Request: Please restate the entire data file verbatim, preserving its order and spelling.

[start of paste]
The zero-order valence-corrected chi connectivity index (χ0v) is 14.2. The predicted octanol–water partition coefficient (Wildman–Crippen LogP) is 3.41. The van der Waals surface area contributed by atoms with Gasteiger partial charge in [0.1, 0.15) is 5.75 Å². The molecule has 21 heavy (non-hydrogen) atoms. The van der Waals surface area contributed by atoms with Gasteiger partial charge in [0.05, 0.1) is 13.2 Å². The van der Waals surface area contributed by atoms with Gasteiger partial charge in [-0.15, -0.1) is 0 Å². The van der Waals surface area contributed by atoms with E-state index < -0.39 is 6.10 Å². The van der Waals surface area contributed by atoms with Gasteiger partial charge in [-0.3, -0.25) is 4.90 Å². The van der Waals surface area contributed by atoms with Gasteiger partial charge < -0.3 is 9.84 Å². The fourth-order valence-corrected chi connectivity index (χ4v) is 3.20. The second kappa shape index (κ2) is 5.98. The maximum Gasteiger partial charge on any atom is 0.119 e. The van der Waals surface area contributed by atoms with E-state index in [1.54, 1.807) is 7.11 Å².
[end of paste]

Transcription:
The zero-order valence-corrected chi connectivity index (χ0v) is 14.2. The predicted octanol–water partition coefficient (Wildman–Crippen LogP) is 3.41. The van der Waals surface area contributed by atoms with Gasteiger partial charge in [0.1, 0.15) is 5.75 Å². The molecule has 21 heavy (non-hydrogen) atoms. The van der Waals surface area contributed by atoms with Gasteiger partial charge in [0.05, 0.1) is 13.2 Å². The van der Waals surface area contributed by atoms with Gasteiger partial charge in [-0.15, -0.1) is 0 Å². The van der Waals surface area contributed by atoms with E-state index < -0.39 is 6.10 Å². The van der Waals surface area contributed by atoms with Gasteiger partial charge in [-0.3, -0.25) is 4.90 Å². The van der Waals surface area contributed by atoms with Gasteiger partial charge < -0.3 is 9.84 Å². The fourth-order valence-corrected chi connectivity index (χ4v) is 3.20. The second kappa shape index (κ2) is 5.98. The maximum Gasteiger partial charge on any atom is 0.119 e. The van der Waals surface area contributed by atoms with E-state index in [1.54, 1.807) is 7.11 Å².